But the town itself was much behind the times–being one of those old-fashioned New England settlements left uncontaminated by the mill interests and not yet awakened by the summer visitor, so rife now in most of the quiet villages of the six Pilgrim States.

The rambling wooden structure with its long, unroofed platform, which served Bridleburg as a station, showed plainly what the railroad company thought of the town. Many villages of less population along the line boasted modern station buildings, grass plots, and hedges. All that surrounded Bridleburg’s barrack-like depôt was a plaza of bare, rolled cinders.

On this were drawn up the two ’buses from the rival hotels–the “New Brick Hotel,” built just after the Civil War, and the Eagle House. Their respective drivers called languidly for customers as the passengers disembarked from the train.

Most of these were traveling men, or townspeople. It was only mid-forenoon and Lyddy did not wish to spend either time or money at the local hostelries, so she shook her head firmly at the ’bus drivers.

“We want to get settled by night at Hillcrest–if 49 we can,” she told ’Phemie. “Let’s see if your baggage and freight are here, first of all.”

She waited until the station agent was at leisure and learned that all their goods–a small, one-horse load–had arrived.

“You two girls goin’ up to the old Polly Phelps house?” ejaculated the agent, who was a “native son” and knew all about the “old doctor,” as Dr. Apollo Phelps had been known throughout two counties and on both sides of the mountain ridge.

“Why, it ain’t fit for a stray cat to live in, I don’t believe–that house ain’t,” he added. “More’n twenty year since the old doctor died, and it’s been shut up ever since.

“What! you his grandchildren? Sho! Mis’ Bray–I remember. She was the old doctor’s daughter by his secon’ wife. Ya-as.

“Well, if I was you, I’d go to Pritchett’s house to stop first. Can’t be that the old house is fit to live in, an’ Pritchett is your nighest neighbor.”

“Thank you,” Lyddy said, quietly. “And can you tell me whom we could get to transport our goods–and ourselves–to the top of the ridge?”

“Huh? Why! I seen Pritchett’s long-laiged boy in town jest now–Lucas Pritchett. He ain’t got away yet,” responded the station agent.

50“I ventur’ to say you’ll find him up Market Street a piece–at Birch’s store, or the post-office. This train brung in the mail.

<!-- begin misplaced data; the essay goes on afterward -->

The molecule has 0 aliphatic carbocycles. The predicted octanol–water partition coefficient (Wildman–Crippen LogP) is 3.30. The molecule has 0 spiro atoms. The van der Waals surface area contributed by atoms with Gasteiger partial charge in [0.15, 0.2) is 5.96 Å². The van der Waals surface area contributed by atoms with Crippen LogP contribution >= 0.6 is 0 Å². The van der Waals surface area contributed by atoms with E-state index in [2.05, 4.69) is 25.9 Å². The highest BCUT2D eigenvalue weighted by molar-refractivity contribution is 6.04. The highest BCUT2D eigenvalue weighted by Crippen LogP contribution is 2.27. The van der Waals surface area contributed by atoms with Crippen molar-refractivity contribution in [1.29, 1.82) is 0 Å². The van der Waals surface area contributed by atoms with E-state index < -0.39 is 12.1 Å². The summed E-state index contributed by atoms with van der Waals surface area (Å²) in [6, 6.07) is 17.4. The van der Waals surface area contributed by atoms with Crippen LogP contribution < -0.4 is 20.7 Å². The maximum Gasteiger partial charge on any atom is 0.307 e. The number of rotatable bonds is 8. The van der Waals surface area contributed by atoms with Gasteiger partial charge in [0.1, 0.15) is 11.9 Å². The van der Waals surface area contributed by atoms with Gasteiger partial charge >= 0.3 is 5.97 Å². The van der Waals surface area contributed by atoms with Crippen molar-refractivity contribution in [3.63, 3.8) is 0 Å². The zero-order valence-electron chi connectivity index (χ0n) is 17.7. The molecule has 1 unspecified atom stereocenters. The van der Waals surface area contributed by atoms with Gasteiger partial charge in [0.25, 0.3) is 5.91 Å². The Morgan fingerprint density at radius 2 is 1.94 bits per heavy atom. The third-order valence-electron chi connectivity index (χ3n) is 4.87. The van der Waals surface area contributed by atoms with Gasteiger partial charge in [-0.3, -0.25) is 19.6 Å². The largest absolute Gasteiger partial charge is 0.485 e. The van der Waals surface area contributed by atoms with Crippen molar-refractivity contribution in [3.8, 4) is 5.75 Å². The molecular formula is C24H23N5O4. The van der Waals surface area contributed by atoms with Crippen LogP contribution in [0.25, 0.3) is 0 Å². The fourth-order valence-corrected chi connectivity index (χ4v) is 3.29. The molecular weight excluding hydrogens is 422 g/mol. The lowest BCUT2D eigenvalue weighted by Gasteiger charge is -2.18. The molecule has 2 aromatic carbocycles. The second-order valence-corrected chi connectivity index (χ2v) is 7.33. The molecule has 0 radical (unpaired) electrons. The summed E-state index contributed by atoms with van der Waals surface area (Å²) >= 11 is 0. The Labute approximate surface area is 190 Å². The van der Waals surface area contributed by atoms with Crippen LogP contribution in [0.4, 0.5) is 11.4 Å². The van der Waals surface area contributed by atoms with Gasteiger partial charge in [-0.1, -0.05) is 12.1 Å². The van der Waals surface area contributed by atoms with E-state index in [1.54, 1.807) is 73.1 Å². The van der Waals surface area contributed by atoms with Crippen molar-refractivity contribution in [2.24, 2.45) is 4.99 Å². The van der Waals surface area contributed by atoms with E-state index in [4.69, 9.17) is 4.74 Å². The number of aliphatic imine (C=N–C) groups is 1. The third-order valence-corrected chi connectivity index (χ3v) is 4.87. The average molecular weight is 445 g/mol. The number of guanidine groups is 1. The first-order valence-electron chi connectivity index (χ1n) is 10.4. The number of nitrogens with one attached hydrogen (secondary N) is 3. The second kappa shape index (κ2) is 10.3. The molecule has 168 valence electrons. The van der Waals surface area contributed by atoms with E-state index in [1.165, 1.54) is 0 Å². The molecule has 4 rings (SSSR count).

“If he’s goin’ up light he oughter be willin’ to help you out cheap. It’s a six-mile tug, you know; you wouldn’t wanter walk it.”

He pointed up the mountainside. Far, far toward the summit of the ridge, nestling in a background of brown and green, was a splash of vivid white.

“That’s Pritchett’s,” vouchsafed the station agent. “If Dr. Polly Phelps’ house had a coat of whitewash you could see it, too–jest to the right and above Pritchett’s. Highest house on the ridge, it is, and a mighty purty site, to my notion.”


The Bray girls walked up the village street, which opened directly out of the square. It might have been a quarter of a mile in length, the red brick courthouse facing them at the far end, flanked by the two hotels. When “court sat” Bridleburg was a livelier town than at present.

On either hand were alternately rows of one, or two-story “blocks” of stores and offices, or roomy old homesteads set in the midst of their own wide, terraced lawns.

There were a few pleasant-looking people on the walks and most of these turned again to look curiously after the Bray girls. Strangers–save in court week–were a novelty in Bridleburg, that was sure.

Market Street was wide and maple-shaded. Here and there before the stores were “hitching racks”–long wooden bars with iron rings set every few feet–to which a few horses, or teams, were hitched. Many of the vehicles were buckboards, much appreciated in the hill country; but there were farm wagons, as well. It was for 52 one of these latter the Bray girls were in search. The station agent had described Lucas Pritchett’s rig.

“There it is,” gasped the quick-eyed ’Phemie, “Oh, Lyd! do look at those ponies. They’re as ragged-looking as an old cowhide trunk.”

“And that wagon,” sighed Lyddy. “Shall we ride in it? We’ll be a sight going through the village.”

“We’d better wait and see if he’ll take us,” remarked ’Phemie. “But I should worry about what people here think of us!”

As she spoke a lanky fellow, with a lean and sallow face, lounged out of the post-office and across the walk to the heads of the disreputable-looking ponies. He wore a long snuff-colored overcoat that might have been in the family for two or three generations, and his overalls were stuck into the tops of leg-boots.

“That’s Lucas–sure,” whispered ’Phemie.

But she hung back, just the same, and let her sister do the talking. And the first effect of Lyddy’s speech upon Lucas Pritchett was most disconcerting.

“Good morning!” Lyddy said, smiling upon the lanky young farmer. “You are Mr. Lucas Pritchett, I presume?”

He made no audible reply, although his lips 53 moved and they saw his very prominent Adam’s apple rise and fall convulsively. A wave of red suddenly washed up over his face like a big breaker rolling up a sea-beach; and each individual freckle at once took on a vividness of aspect that was fairly startling to the beholder.

“You are Mr. Pritchett?” repeated Lyddy, hearing a sudden half-strangled giggle from ’Phemie, who was behind her.

“Ya-as–I be,” finally acknowledged the bashful Lucas, that Adam’s apple going up and down again like the slide on a trombone.

“You are going home without much of a load; aren’t you, Mr. Pritchett?” pursued Lyddy, with a glance into the empty wagon-body.